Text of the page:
Significant stocks that were leading the S&P 500 higher over the last six months have significantly diverged over the last six weeks. This handful of financials have lost their luster and a stock often called an "economic barometer" is well off it's high even though the S&P 500 is back near it's high.

Fedex (NYSE:FDX) is an economic barometer which means it often can be used to judge expectations on the economy down the road. As an economic type indicator it will often provide some lead time, so the fact it has diverged with the S&P 500 doesn't necessarily mean the S&P 500 will see an imminent reversal. In 2007 Fedex peaked in February and then made lower highs. The S&P 500 didn't peak till October, so Fedex flashed a cautionary signal several months before the S&P 500 reversed course. Fedex broke support at $130, and while it may rally a bit, technically it will be difficult for the price to create new highs before moving lower first. Ultimately a rise back above $144.39 (high) is a strong sign for both the stock and the S&P 500. The chart below compares Fedex to the S&P 500 (black).

Morgan Stanley (NYSE:MS) fell strongly off it's $33.52 high in late January. While Morgan Stanley is still outpacing outpacing the S&P 500, since January it's shown relative weakness. Since corrections typically unfold in three major waves, the third is still to come providing downside targets of $27.60, and if that's exceeded, $25.80. The wave lower is likely to be kick started by a drop below the February 3 low at $28.78. The recent high at $30.55 can be used as an initial stop, as a rally above that could spark a short-term rally.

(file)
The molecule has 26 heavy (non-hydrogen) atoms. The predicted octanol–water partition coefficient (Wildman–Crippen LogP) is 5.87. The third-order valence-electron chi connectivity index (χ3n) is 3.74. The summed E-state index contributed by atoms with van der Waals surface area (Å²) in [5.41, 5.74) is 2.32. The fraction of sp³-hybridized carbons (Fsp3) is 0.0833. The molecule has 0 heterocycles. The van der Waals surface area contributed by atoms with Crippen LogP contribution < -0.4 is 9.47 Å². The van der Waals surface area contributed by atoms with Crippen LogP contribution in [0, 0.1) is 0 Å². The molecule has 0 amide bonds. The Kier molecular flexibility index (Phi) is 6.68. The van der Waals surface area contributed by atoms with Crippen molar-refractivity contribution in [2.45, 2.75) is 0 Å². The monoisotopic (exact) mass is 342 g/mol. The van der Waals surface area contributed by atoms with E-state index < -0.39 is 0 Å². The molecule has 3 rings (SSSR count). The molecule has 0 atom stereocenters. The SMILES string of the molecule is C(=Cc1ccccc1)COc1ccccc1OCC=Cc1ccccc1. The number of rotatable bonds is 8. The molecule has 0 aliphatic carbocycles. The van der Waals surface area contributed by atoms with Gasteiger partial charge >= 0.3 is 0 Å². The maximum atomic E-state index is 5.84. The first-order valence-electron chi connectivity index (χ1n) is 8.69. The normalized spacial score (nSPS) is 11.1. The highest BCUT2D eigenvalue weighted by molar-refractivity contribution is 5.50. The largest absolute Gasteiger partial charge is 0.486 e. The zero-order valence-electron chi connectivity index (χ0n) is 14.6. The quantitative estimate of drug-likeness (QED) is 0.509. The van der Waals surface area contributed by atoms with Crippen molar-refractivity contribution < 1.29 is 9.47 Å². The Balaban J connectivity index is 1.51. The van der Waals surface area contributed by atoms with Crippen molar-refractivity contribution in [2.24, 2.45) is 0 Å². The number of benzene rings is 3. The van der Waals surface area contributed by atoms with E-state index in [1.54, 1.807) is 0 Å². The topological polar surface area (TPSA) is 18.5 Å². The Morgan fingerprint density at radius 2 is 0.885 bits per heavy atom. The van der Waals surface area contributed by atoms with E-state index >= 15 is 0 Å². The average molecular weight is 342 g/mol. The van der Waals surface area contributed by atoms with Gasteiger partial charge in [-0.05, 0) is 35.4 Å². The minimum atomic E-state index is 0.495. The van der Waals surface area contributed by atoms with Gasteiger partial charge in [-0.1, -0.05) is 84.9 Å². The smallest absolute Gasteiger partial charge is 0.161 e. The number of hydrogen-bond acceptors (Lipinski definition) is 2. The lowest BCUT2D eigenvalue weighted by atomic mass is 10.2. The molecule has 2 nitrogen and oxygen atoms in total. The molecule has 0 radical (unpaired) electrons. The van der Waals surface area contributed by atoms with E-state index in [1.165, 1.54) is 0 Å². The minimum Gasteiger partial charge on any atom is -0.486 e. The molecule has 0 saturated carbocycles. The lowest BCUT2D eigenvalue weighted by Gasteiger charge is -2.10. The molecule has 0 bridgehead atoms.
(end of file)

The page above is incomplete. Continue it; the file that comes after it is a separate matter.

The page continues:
Goldman Sachs (NYSE:GS) is now underperforming the S&P 500 over the last six months (percentage terms) and is showing significant relative weakness in 2014. A strong January sell-off took the price well off the $181.13 high. So far in February the price has been consolidating. A drop below $159.77 is likely to bring another wave to the downside with targets at $153.50, and if that is surpassed, $145.50. Just above $166.50 provides an initial stop area, as a jump above that could trigger short-term buying.

Lloyds Banking (NYSE:LYG) is still outpacing the S&P 500 in percentage terms, has weakened in 2014, but not as much as Goldman or Morgan. Compared to those stocks, Lloyds is acting stronger as it is still in close proximity to the January high at $5.76. A drop below $5.21 is likely to induce selling into the $5 area. A pop above $5.65 is likely to retest the high, and exceed it, as the uptrend is currently still in effect.

The Bottom Line

Relative strength and weakness is one way to determine which stocks to trade and which to avoid. When trading, buying stocks that are relatively strong, while shorting (or avoiding longs) those that are relatively weak makes sense. No method is perfect though. What is weak this month may be strong next week or month. Therefore, trading based on relative strength and weakness requires homework to keep apprised of changing conditions and can be a very active trading approach based on the time-frame analyzed.

Disclosure - At the time of writing, the author did not own shares of any company mentioned in this article.

Related Articles
  1. Chart Advisor

    Four Chart Patterns To Watch This Week

    This week is likley to reveal if the S&P 500 is in a consolidation with the expectation of a move higher, or if it's topping out. Here's four ways to play either scenario.
  2. Chart Advisor

    Gold Struggles to Climb Higher and May Fall Soon